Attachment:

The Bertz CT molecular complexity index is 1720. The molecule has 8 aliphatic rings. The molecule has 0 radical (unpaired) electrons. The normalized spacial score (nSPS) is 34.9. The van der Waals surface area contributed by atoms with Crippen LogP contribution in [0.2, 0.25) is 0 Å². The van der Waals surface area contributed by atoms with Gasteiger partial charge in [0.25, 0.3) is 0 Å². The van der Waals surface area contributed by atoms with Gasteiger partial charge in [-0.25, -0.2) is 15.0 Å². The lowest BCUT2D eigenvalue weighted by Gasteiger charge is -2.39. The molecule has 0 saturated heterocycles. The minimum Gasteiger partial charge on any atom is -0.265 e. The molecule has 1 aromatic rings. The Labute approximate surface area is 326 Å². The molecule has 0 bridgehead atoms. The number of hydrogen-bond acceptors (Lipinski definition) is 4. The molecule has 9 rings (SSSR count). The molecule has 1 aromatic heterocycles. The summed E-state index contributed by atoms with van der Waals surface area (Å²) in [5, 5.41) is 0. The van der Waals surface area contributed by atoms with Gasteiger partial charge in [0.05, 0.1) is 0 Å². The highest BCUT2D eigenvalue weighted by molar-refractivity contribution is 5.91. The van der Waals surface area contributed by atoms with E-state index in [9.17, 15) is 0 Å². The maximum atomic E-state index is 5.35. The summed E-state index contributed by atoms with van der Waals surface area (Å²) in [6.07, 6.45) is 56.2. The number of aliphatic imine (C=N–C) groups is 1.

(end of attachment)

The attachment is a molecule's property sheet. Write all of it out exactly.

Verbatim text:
The Bertz CT molecular complexity index is 1720. The molecule has 8 aliphatic rings. The molecule has 0 radical (unpaired) electrons. The normalized spacial score (nSPS) is 34.9. The van der Waals surface area contributed by atoms with Crippen LogP contribution in [0.2, 0.25) is 0 Å². The van der Waals surface area contributed by atoms with Gasteiger partial charge in [0.25, 0.3) is 0 Å². The van der Waals surface area contributed by atoms with Gasteiger partial charge in [-0.25, -0.2) is 15.0 Å². The lowest BCUT2D eigenvalue weighted by Gasteiger charge is -2.39. The molecule has 0 saturated heterocycles. The minimum Gasteiger partial charge on any atom is -0.265 e. The molecule has 1 aromatic rings. The Labute approximate surface area is 326 Å². The molecule has 0 bridgehead atoms. The number of hydrogen-bond acceptors (Lipinski definition) is 4. The molecule has 9 rings (SSSR count). The molecule has 1 aromatic heterocycles. The summed E-state index contributed by atoms with van der Waals surface area (Å²) in [5, 5.41) is 0. The van der Waals surface area contributed by atoms with Gasteiger partial charge in [0.05, 0.1) is 0 Å². The highest BCUT2D eigenvalue weighted by molar-refractivity contribution is 5.91. The van der Waals surface area contributed by atoms with E-state index in [9.17, 15) is 0 Å². The maximum atomic E-state index is 5.35. The summed E-state index contributed by atoms with van der Waals surface area (Å²) in [6.07, 6.45) is 56.2. The number of aliphatic imine (C=N–C) groups is 1.